Today I watched a MokaFive demo. Its like a VM, but with separate-able profiles, similar to AppV. It leverages the local hardware for the VM, uses incremental updating for version changes, and has some nice policy features.
The “trial” is useless. It’s operated by the MokaFive team, using their environment, which means you don’t get to join a MokaFive VM to an ActiveDirectory domain, and you can’t get AppV installed at that point. Their Windows 7 image is the trial (see 30-day) edition, so there are more problems with just that hurdle.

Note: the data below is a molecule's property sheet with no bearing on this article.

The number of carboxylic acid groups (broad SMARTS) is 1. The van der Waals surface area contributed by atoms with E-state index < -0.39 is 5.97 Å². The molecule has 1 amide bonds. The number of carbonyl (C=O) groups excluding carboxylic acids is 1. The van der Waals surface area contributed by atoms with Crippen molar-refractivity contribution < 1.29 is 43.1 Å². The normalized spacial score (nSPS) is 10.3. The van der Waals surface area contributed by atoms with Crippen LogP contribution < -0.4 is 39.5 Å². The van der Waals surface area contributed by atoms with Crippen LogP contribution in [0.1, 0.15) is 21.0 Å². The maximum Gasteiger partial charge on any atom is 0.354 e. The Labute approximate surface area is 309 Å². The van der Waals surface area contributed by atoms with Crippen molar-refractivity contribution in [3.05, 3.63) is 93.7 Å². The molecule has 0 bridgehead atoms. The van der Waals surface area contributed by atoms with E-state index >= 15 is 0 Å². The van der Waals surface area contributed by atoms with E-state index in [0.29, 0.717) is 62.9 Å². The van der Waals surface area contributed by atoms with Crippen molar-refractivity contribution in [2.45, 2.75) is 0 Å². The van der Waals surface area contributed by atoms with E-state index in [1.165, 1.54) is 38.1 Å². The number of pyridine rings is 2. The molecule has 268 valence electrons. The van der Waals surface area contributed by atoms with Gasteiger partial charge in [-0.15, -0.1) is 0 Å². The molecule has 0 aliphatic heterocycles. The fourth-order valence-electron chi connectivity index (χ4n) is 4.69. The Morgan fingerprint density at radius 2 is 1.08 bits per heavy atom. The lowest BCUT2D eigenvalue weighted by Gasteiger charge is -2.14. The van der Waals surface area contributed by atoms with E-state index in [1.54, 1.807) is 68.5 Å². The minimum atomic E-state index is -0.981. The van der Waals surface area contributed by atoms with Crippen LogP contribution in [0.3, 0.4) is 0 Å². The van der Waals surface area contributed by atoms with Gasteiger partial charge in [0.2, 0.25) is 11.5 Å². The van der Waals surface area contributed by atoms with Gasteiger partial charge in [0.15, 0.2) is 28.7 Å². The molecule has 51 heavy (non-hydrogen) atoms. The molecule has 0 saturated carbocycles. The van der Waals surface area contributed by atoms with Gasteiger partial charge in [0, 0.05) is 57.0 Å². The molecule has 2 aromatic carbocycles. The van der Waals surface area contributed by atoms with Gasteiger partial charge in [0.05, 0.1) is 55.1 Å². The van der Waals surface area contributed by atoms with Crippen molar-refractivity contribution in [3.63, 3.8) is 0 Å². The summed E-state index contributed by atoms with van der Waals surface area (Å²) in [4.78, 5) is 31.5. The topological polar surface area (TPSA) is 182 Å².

The suggestion of using the Adobe Creative Suite is useless, as the great and mighty Adobe states that any time you put a CS product in a virtualized environment, support is then void as this violates the license.
On a different scale, the Autodesk products CAN be used in a VM, however we have learned from that mistake, and a local installation results in a smoother utilization of the software.
Good ideas, some centralized management, but you’re still running a local VM on a local machine. Unless you use a USB drive deployment for the VMs, there is very limited mobility (“cloud”) in this product.
MokaFive is basically VMware Player/Fusion with a shimmy and a shake.